4. If, as the appellants contend, section 312 is inconsistent with sections 2 and 3 of the 1963 and 1969 Constitutions, it must be construed with such modification as may be necessary to bring it into conformity with the 1963 or 1969 Constitution, unless section 312 is saved by another provision of the respective Orders or Constitutions.

    5. The saving provision in section 3(2) of the 1963 and 1969 Constitutions relates to modes of punishment: it is effective to confer immunity on the death penalty but not on the mandatory requirement that the death penalty be imposed.

    6. In pursuance of the duty imposed by section 4(1) of the 1963 and 1969 Orders, section 312 was to be construed before 10 July 1973 as prescribing a discretionary and not a mandatory sentence of death: thus the savings clause in article 30(1) of the 1973 Constitution applied to section 312 as so construed.

  31. The first step of this argument is, in the Board’s opinion, sound. These Orders and Constitutions were intended to provide effective legal guarantees of certain rights regarded as fundamental. The rights themselves reflected those protected by the European Convention on Human Rights, which had after 1953 been extended to cover the Bahamas. But these constitutional instruments gave these rights enhanced protection, in a manner then unknown in the domestic law of the United Kingdom. Although qualified in some respects, these guarantees were clearly intended to be effective.

  32. The second step of the argument is also correct: the Bahamian constitutional instruments of 1963 and 1969 did contain no general savings clause of the kind considered in the three authorities cited. The situation changed on 10 July 1973, and precludes challenge to any existing law not subject to modification before that date pursuant to section 4(1) of the earlier Orders. But article 30(1) does not operate retrospectively. This gives rise to the unusual feature of these appeals, that the compatibility of section 312 must be judged by the law obtaining before 10 July 1973.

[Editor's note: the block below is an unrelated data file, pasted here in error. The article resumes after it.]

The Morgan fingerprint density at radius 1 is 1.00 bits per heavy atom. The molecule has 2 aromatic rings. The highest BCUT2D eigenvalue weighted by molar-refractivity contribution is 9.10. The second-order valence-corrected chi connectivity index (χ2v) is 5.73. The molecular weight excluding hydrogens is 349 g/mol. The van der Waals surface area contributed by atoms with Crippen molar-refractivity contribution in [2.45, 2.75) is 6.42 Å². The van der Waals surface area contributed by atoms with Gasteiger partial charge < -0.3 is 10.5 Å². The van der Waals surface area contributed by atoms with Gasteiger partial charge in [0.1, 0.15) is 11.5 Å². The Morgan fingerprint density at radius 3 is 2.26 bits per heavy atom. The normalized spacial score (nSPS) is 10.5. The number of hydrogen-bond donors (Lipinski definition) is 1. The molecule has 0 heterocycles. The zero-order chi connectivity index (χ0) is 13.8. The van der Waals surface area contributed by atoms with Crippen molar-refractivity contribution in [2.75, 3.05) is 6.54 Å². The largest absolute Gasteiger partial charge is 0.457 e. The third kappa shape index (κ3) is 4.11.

33. The Board accepts the third step in the appellants’ argument. Section 4(1) of the 1963 and 1969 Orders provides that laws “shall” be construed in accordance with the subsection, and confers no discretion. Whether section 312 was inconsistent with the human rights guarantees in the Constitutions before 10 July 1973, and so required modification to bring it into conformity with the Constitution, is the central issue which divides the parties and is discussed below. The fourth step in the argument follows if the third is sound.